14. 14. Eliminating Pesticides In Schools Surveying your school is an easy first step. Ask questions about pesticide or herbicide usage. Does the school regularly apply pesticides to the building‘? Do they spray monthly or when there is an infestation‘? Are chemicals used outdoors on grounds. around playgrounds or athletic fields‘? Do parents and school employees receive notification of what is being sprayed and a description of the health effects associated with the particular pesticides before they are applied? / Pests and weeds can be controlled without highly toxic pesticides or herbicides. Remember pesticides are designed to kill pests, are usually chemicals that effect the nervous system and are often chemicals that are suspected of causing cancer in humans. ('H| il-(mild Ptoofmg Our (‘ommumlics
  15. 15. Steps to Protect The Air Children Breathe / Ask about what types of cleaning , / Does there Seem to he a high products are used within the rate of asthma arid respiratory building. Generally very toxic problems in the Seheei? irvs industrial chemicals are used. very inexpensive to eheek the There are safe non-toxic or less air for maid’ dust and ehemieai toxic cleaning solutions readily reSidueS_ available and affordable. / Avoid carpeting where possible, ~/ Check to see if the filters are they hold dust, cleaning regularly changed on the air chemicals and pesticides if used. condmonmg/ heatmg umts. / Check to see if school buses are idling near the buildings air intake vents located on the outside of the building or where the students wait to load. t‘H| *J-(fhild Pmoting Our (‘omnmnuics
  16. 16. Avoid Unhealthy & Contaminated Foods / Avoid fatty foods which are not good for children in general. Many cancer causing, nervous system toxins and endocrine disrupting chemicals are found in fatty foods. Low fat or no fat foods are healthier. Schools food services need to serve foods that are low in animal fats. Parents should also pack healthy foods for growing children. Fruits and vegetables that have been grown with pesticides need to be washed thoroughly. Schools should be encouraged to buy organically grown fruits and vegetables because they are better overall. Schools should be encouraged to buy locally as well as organic where it is possible. Some children (from low-income families) only receive one healthy meal a day and that’s at school. They need the best food possible. t‘H| *J-Child Pmoting Our (‘ornnmnuics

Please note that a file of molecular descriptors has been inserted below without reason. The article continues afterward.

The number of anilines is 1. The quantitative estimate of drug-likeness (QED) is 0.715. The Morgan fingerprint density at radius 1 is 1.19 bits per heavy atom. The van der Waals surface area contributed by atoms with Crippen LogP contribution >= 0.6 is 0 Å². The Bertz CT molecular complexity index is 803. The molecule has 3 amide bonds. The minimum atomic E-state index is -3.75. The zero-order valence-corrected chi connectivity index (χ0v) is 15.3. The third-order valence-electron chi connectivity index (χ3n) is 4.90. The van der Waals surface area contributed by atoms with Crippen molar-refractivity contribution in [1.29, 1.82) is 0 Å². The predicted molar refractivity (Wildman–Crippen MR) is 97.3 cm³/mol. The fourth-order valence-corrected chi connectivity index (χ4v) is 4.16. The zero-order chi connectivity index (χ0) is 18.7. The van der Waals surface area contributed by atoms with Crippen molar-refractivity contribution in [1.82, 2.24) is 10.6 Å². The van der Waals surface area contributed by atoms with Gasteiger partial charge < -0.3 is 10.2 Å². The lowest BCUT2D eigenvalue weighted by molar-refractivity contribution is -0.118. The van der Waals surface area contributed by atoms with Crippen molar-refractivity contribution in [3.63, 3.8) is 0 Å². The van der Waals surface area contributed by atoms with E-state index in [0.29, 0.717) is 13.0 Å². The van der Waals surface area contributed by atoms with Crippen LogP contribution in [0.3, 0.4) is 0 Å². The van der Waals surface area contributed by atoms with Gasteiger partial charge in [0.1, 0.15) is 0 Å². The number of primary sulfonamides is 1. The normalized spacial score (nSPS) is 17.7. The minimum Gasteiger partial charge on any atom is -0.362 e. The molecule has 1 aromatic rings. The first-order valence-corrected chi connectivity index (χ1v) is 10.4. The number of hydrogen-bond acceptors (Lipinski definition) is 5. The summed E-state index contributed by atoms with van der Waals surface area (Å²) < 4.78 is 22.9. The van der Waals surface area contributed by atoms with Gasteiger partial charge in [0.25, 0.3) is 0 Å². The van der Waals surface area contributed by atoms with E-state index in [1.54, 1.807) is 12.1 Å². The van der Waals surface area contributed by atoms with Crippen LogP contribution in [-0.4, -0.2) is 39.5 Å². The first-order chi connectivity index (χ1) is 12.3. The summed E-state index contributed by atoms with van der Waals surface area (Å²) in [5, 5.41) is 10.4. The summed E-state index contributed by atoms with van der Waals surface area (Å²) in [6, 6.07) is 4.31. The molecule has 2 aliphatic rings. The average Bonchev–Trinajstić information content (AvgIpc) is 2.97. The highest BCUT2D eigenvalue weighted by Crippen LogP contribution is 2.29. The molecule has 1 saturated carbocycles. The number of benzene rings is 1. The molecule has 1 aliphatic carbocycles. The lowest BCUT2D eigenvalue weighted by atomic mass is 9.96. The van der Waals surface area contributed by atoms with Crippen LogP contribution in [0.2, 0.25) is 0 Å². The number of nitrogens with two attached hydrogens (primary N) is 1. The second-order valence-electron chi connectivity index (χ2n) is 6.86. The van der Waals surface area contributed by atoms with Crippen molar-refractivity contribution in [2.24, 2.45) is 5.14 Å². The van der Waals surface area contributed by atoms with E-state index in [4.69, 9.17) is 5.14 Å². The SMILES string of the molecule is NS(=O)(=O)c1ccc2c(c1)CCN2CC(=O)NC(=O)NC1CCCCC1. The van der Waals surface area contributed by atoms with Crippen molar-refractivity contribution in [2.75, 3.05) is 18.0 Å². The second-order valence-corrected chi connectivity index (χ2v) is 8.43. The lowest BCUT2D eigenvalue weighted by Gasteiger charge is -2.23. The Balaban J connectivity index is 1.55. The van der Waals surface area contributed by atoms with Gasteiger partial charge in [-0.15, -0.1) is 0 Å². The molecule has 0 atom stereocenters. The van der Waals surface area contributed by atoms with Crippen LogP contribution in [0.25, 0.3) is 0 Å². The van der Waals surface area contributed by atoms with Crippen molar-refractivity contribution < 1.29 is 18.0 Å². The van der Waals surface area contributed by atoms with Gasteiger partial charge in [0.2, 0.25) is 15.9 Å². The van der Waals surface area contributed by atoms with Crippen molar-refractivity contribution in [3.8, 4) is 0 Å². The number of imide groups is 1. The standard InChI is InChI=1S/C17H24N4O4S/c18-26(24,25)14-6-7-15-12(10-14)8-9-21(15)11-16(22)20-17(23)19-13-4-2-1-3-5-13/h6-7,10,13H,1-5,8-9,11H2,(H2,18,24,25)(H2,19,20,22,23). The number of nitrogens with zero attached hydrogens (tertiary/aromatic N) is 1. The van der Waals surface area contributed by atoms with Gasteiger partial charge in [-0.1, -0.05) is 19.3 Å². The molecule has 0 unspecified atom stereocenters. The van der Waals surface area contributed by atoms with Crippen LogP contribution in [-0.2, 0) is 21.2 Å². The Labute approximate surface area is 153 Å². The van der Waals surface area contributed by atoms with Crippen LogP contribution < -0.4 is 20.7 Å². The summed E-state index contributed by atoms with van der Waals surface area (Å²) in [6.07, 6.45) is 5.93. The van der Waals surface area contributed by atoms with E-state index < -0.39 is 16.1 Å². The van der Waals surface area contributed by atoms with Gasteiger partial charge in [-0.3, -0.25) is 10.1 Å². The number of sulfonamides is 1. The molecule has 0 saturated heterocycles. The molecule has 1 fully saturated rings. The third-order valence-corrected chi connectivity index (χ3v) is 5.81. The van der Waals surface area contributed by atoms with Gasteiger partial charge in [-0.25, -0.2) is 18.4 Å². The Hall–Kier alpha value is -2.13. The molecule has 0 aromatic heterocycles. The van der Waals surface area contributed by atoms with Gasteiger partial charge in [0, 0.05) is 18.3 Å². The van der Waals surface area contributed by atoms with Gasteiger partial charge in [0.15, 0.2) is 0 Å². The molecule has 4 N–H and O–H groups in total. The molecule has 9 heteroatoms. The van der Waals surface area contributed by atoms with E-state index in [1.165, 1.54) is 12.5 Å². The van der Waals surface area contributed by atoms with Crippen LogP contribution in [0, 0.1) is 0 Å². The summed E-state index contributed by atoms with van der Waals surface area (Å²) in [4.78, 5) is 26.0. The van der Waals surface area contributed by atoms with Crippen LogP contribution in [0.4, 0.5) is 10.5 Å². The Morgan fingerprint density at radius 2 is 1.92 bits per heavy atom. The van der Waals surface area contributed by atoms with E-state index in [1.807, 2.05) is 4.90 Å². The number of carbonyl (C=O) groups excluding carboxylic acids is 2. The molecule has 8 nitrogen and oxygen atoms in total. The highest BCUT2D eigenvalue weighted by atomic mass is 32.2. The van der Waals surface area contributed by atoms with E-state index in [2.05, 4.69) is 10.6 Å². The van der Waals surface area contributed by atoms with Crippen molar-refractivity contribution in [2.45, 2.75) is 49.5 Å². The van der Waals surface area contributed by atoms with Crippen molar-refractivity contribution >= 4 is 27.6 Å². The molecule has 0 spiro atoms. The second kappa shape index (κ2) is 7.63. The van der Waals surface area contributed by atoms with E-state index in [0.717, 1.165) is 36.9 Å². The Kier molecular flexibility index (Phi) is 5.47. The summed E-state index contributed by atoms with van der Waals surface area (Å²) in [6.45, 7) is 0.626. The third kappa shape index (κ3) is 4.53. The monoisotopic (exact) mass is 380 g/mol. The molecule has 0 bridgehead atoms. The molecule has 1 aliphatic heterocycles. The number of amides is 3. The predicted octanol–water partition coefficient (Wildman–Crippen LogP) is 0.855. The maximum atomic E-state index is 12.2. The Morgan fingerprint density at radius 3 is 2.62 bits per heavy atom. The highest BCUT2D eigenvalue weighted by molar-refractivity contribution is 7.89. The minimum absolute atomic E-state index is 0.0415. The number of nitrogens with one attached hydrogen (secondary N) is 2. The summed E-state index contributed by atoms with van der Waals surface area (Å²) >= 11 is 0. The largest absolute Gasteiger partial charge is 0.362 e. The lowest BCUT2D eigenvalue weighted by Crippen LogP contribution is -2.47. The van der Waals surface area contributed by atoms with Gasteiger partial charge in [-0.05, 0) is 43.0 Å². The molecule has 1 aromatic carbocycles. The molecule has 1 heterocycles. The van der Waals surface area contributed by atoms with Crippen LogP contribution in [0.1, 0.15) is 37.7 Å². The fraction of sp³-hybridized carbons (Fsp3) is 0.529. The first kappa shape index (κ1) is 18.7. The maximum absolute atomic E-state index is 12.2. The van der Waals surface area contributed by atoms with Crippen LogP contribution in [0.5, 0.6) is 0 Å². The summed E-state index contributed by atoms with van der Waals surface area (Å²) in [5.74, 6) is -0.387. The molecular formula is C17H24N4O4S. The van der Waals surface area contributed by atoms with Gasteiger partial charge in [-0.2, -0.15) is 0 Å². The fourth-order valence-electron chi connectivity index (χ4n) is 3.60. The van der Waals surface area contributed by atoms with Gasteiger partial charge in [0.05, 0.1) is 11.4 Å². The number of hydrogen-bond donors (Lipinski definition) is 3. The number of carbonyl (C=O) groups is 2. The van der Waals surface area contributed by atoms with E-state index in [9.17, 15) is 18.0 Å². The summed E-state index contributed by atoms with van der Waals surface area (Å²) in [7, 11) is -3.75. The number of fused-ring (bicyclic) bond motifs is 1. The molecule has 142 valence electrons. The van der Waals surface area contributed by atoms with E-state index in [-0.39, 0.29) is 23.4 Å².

17. 17. Protecting Children At Home Don’t use toxic chemicals on your lawn or inside your home for cleaning. As much as possible buy food products that are low in animal fat and are grown or raised organically. Change your air conditioning/ heating system filters regularly. Be a smart consumer and buy products that are made of natural fibers and avoid formaldehyde. synthetic materials such as vinyl, or solvent based paint, stains and finighe5_ V Ask for a report on what’s in your drinking water and the human Recycle your waste to avoid increasing health effects, if any from all the the need for landfill space or incinerators. chemicals listed. ('H|3.l-(mild Piooting Our (‘onmmnitics
  18. 18. 77‘ r rofecti ii g CililCf“Cll V Visit the www. scorecard. org and to find (by entering your zipcode) if and where chemicals are being released near your home, schools or daycare facilities. Pass a local law that prohibits pesticides and herbicides from being used in your parks. recreation areas and along roadsides. Find out more about the problems and solutions. Visit the Child Proofing Our Communities website or get involved in the student, school-based efforts in the Green Flag Program. www . c hi ld p ro 0 fi ll git] c h cj . 0 rg www green ll zigorg In ‘(our Coiiifniiiiiyty .63 _. _ _’ ii ' Cli , — 1‘ I r i ". r‘; ~j )‘ ‘ J A .7; __i I» ‘.1 H] A ‘I ‘- es‘! . - V Find out where your drinking water comes from and then look to see (by driving around or consulting the scorecard) if there is something that is located near your community’s water source that may threaten water safety. t‘Hl‘. l-(. ‘liiId l’root'ui_u Our (‘oiiiiiiiiriiiics
  19. 19. We need to stand with our children—who represent 100% of our futur%and speak out. Everyone Can Do Something. « Get involved in your school. . Support policies that protect children. , Find out who your school, county or state representatives are—ask them what they’re doing to protect children’s health. « Support your local organizations working on these issues. / Vote in the next election. (“Hl‘J~C‘hild l’mot'mg Our (“ommiiniiics